‘The day you got hired, didn’t you mention something about - ?’ asks the smug little prick. It’s my fault. He's right. He looks like he’s twelve. And like a twelve-year-old he can spend hours getting dirty looking for something that’s not actually there. Still, he is a certified genius so I felt like I had to impress him and I told him the story of my dad’s bottle. He would not let up and the producers were interested so I laid some ground rules. Just me and the kid go alone. We’ll take my dad out to lunch, assuming he’s got the time for it and he’ll either say yes or no. If he says no, that’s the end of it.

Of course, I’m gambling quite a bit with this strategy. What if the network says ‘fuck you, we’re going to bother him until he says yes’ what do I do then? Do I walk? Everyone on TV is replaceable. And necessarily so. Plus, I’m not even actually ON the TV. I didn’t have a leg to stand on and was just relying on common courtesy.

I’m not sure what happened to the kid much after that. He left the show and became reclusive. He had a good brain on him despite the shock and I think he could eventually find a way to live comfortably.

We took my dad to lunch. He was happy to see me. He knew I talked to mom on the phone sometimes because she likes that, even if I don’t think she’d understand much about my life. My dad was more old-fashioned, a man’s business is his own (to be Godfather-esque about it) and if he raised people who could go about their business, then he’d fulfilled his duty. I feel like I have to explain to the modern crowd that of course he didn’t want us to be serial killers or anything like that. For men of his time ‘doing business’ was synonymous for ‘being a good person.’ Functionality and goodness were intertwined. Which is why he never should have gotten that bottle open.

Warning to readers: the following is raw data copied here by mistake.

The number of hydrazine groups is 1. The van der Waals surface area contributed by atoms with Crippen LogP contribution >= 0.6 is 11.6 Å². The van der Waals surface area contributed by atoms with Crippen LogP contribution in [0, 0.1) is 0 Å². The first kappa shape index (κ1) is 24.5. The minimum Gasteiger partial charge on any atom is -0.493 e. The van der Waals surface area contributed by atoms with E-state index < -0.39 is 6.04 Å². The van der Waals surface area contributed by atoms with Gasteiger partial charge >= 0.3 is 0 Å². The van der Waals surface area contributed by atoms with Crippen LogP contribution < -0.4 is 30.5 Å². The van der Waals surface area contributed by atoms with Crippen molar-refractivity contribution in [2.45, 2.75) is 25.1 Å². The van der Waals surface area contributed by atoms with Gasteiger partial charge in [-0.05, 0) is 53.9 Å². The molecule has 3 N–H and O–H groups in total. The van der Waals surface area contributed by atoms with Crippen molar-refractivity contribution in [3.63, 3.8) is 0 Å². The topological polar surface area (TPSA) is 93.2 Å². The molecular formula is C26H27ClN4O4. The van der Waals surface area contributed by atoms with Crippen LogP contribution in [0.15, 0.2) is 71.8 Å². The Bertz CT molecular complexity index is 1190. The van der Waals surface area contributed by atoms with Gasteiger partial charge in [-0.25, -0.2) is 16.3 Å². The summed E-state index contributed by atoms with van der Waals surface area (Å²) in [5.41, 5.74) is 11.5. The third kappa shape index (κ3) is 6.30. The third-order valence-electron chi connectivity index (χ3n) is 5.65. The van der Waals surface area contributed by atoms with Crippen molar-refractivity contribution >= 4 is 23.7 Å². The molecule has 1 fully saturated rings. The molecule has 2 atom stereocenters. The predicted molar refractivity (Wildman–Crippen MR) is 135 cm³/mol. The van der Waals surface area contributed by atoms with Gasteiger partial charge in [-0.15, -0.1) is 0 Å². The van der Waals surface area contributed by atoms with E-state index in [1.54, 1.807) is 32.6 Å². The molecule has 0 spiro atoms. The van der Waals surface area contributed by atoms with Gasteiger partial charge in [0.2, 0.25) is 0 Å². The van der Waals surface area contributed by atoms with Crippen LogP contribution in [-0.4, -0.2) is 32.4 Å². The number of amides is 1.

For a man who could have anything he wants, who could smite whomever he chooses, anyone would be in the right to refuse such power. But this was a playful spirit. Maybe it was just bored from being in the bottle for so long, but it would answer questions. Sometimes visually to help you keep track of all the variables. As official next-of-kin, my dad was the only one who could command it to act. But it would speculate for you all day if you wanted. And whatever it whispered in answer to the kid’s question, I’ll never know, but it drove the kid out of sight forever. The kid’s question was something math-y that had some ancient person’s name in it and had to do with a proof and a few stipulations with alternating possibilities, anyway, the creature seemed to keep track of everything.